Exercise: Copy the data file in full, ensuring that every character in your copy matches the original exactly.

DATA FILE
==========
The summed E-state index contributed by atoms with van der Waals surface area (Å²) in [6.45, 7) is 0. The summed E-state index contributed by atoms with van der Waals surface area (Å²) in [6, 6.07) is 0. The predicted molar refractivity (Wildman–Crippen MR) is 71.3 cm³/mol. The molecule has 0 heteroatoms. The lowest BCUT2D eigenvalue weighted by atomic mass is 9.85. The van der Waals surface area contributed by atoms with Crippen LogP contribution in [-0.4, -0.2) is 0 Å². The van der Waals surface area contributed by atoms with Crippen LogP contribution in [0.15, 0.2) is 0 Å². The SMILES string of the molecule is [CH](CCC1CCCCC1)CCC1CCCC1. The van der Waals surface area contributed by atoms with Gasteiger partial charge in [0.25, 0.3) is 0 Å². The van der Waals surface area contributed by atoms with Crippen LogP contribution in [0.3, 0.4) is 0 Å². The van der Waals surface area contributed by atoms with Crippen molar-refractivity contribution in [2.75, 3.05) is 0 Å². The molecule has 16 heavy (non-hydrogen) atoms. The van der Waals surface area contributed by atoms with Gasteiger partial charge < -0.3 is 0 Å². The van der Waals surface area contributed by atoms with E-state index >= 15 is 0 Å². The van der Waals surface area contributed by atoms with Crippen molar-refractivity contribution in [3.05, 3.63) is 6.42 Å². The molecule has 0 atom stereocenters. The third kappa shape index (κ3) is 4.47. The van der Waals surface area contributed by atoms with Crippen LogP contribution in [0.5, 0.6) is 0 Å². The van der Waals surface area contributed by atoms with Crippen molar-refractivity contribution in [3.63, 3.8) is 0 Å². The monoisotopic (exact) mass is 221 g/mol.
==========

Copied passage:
The summed E-state index contributed by atoms with van der Waals surface area (Å²) in [6.45, 7) is 0. The summed E-state index contributed by atoms with van der Waals surface area (Å²) in [6, 6.07) is 0. The predicted molar refractivity (Wildman–Crippen MR) is 71.3 cm³/mol. The molecule has 0 heteroatoms. The lowest BCUT2D eigenvalue weighted by atomic mass is 9.85. The van der Waals surface area contributed by atoms with Crippen LogP contribution in [-0.4, -0.2) is 0 Å². The van der Waals surface area contributed by atoms with Crippen LogP contribution in [0.15, 0.2) is 0 Å². The SMILES string of the molecule is [CH](CCC1CCCCC1)CCC1CCCC1. The van der Waals surface area contributed by atoms with Gasteiger partial charge in [0.25, 0.3) is 0 Å². The van der Waals surface area contributed by atoms with Crippen LogP contribution in [0.3, 0.4) is 0 Å². The van der Waals surface area contributed by atoms with Crippen molar-refractivity contribution in [2.75, 3.05) is 0 Å². The molecule has 16 heavy (non-hydrogen) atoms. The van der Waals surface area contributed by atoms with Gasteiger partial charge < -0.3 is 0 Å². The van der Waals surface area contributed by atoms with E-state index >= 15 is 0 Å². The van der Waals surface area contributed by atoms with Crippen molar-refractivity contribution in [3.05, 3.63) is 6.42 Å². The molecule has 0 atom stereocenters. The third kappa shape index (κ3) is 4.47. The van der Waals surface area contributed by atoms with Crippen LogP contribution in [0.5, 0.6) is 0 Å². The van der Waals surface area contributed by atoms with Crippen molar-refractivity contribution in [3.63, 3.8) is 0 Å². The monoisotopic (exact) mass is 221 g/mol.